The right kind of poor for the Charterhouse?

Robin Isherwood, the Preacher at the Charterhouse, yesterday remembered the charity’s founder Thomas Sutton in our annual short memorial service, and pondered the different attitudes to the poor, and the applicants considered eligible to live in the almshouse here over the years.  Here is an extract from his sermon….

“..Surely one of the aspects of this site which attracted Thomas Sutton was its established identity as a place of refuge for those with the hounds of misfortune snapping at their heels.

It’s an endless diversion to ponder what would have bemused Thomas Sutton down the centuries of his charity. What would he have made of the Civil War? Would he have been unhappy to see the school depart, to forfeit the sight of cricket on the old cloister garth? Had his financier’s heart felt a twinge of regret when we sold our last farm a couple of years ago?

And what of today? Regarding women brothers and a female Master I suspect he’d only be surprised it took us so long. Through his Dutch connections he was used to dealing with women in charge, and in his original statutes he’d not specified men, but only ‘poor people’. I can imagine him being fascinated by the small things, the careless asides he’d pick up as he sat chewing his crust and calculating his interest.

I was privy to an extraordinary conversation at a recent dinner. The man on my right was wondering where to send his daughters for their VIth form education. There was a high success rate, he said, at Eton, St Paul’s and Merchant Taylors, from where despite their disadvantages, a high number of students were gaining access to the top universities. The chap on my left asked what he met by disadvantages.

Well, said father of the two girls, all the cards are stacked in favour of pupils from state schools.

I don’t believe a man alive in Sutton’s time would have been able to conceive such a crass delusion. Sutton and his like moved with ease between the two worlds of the palace and the pauper. What would he have made of the gulf between the worlds lived in by the rich and the poor today. It’s no accident that he spent a fortune on a bridge.

Perhaps it was the notion of Christian duty, or perhaps it was some flow in the spirit of humanity less susceptible to the gaze of analytical inquiry, but there was some instinct in Sutton’s day prompting the well-placed to support those who in the words of Sutton’s executor, Lancelot Andrewes, “have no helper”. In those early days of the market economy in Britain and the Netherlands, it was necessary for capitalists to rub shoulders with those whose labour produced their profits. It would have been impossible for them to live a life of such isolation that they could say of evidence of poverty that they simply don’t believe it. But such was the response to the recent report on poverty in the UK for the UN carried out by Philip Alston. He found elements of the implementation of austerity measures to be harsh, punitive, shocking – and unnecessary. They have resulted, he reported, in great misery for people who are struggling to work out where their next day’s bread is going to come from – and I mean bread.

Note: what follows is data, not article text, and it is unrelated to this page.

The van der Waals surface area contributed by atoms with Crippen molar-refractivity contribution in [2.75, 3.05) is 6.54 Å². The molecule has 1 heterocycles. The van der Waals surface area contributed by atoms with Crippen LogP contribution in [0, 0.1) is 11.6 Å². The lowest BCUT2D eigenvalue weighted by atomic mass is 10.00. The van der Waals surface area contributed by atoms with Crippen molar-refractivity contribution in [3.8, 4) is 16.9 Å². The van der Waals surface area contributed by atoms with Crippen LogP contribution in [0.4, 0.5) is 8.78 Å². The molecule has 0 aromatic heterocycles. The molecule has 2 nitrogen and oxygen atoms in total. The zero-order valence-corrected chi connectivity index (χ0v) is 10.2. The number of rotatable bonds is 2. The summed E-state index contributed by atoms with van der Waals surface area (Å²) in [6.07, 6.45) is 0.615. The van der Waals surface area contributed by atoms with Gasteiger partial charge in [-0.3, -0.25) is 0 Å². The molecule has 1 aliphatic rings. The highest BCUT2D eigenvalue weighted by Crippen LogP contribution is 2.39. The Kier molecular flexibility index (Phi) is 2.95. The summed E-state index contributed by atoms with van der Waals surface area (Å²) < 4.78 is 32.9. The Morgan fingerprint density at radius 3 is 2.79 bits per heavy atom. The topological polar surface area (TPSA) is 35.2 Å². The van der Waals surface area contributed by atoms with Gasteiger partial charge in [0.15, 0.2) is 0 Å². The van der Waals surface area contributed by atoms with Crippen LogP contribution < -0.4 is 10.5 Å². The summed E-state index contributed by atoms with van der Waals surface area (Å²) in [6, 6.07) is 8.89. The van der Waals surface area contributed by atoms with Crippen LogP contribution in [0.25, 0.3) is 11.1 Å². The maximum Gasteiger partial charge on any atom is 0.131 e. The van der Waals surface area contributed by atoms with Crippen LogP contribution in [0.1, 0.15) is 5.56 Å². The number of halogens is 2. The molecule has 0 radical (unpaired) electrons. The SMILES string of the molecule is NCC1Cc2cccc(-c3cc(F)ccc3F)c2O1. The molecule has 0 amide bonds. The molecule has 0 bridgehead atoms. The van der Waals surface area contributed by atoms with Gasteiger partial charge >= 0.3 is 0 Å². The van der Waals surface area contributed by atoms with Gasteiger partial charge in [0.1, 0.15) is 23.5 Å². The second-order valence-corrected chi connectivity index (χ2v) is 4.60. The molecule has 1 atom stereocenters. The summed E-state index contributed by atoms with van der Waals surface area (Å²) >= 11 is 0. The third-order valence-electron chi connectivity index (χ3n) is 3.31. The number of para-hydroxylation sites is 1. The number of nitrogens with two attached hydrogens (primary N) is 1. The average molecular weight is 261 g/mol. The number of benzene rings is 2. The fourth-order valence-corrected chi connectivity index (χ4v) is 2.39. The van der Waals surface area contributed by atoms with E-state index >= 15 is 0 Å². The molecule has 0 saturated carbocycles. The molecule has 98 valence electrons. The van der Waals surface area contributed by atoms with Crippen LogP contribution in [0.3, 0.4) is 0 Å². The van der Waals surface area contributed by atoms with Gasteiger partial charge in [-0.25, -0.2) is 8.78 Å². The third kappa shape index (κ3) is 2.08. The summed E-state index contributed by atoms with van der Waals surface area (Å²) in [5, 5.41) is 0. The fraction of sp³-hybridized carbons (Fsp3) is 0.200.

One aspect of our way of life which would surely bemuse Thomas Sutton is the indifference of the ruling class to the suffering of the poor, a disfigurement of society that he sought to redress by helping the young avoid poverty and the old to endure it.

From time to time this charity has been abused by its governors and officers – most notably, perhaps during that long period beginning in the C18th when it was used by aristocrats to relieve themselves of the burden of supporting their retired servants.

Lord Liverpool put an end to this practice, but although Governors’ servants may not now become Brothers, it didn’t resolve the question of who may. Whatever the qualifications, I find it difficult to imagine that Thomas Sutton would have been much bothered about how prospective Brothers spoke English. My thanks to Stephen Porter for the following:

The Masters during the 1920s and early 1930s had an image of the kind of man they wanted, ideally one with the characteristics of the applicant in 1931 who was ‘gentlemanly in speech and bearing’. A prospective Brother seen in 1927 was described as ‘Beyond all question, a gentleman and an excellent candidate’. On the other hand, a man who applied in the following year was of ‘no social standing’ and so was deemed unsuitable.

In some cases the judgement was harsh – ‘socially very common’ or ‘not the class of man we want’ – but in others favourable, apart from falling short of the social requirement. A candidate in 1922 failed to impress in that respect – ‘Won’t do socially. I told him so. A very decent fellow otherwise I feel sure’ – and a few years later another was described as ‘Socially, below standard, but very decent and respectable’. Pronunciation and education counted for a great deal in these subjective social examinations, summed up in the case of a man who was ‘Not our sort. H’s awful. No education’.

I’m proud, if I may say so, to be serving the Charity at a time when the Governors are less concerned with a candidate’s elocution than they are with their social and financial needs, more keen to admit a woman who after decades of hard work running a cafe has nothing to show for it than an Old Carthusian claiming entitlement and trying to strike a bargain about how much he’ll leave the charity in his will.”




Recent comments

Leave a comment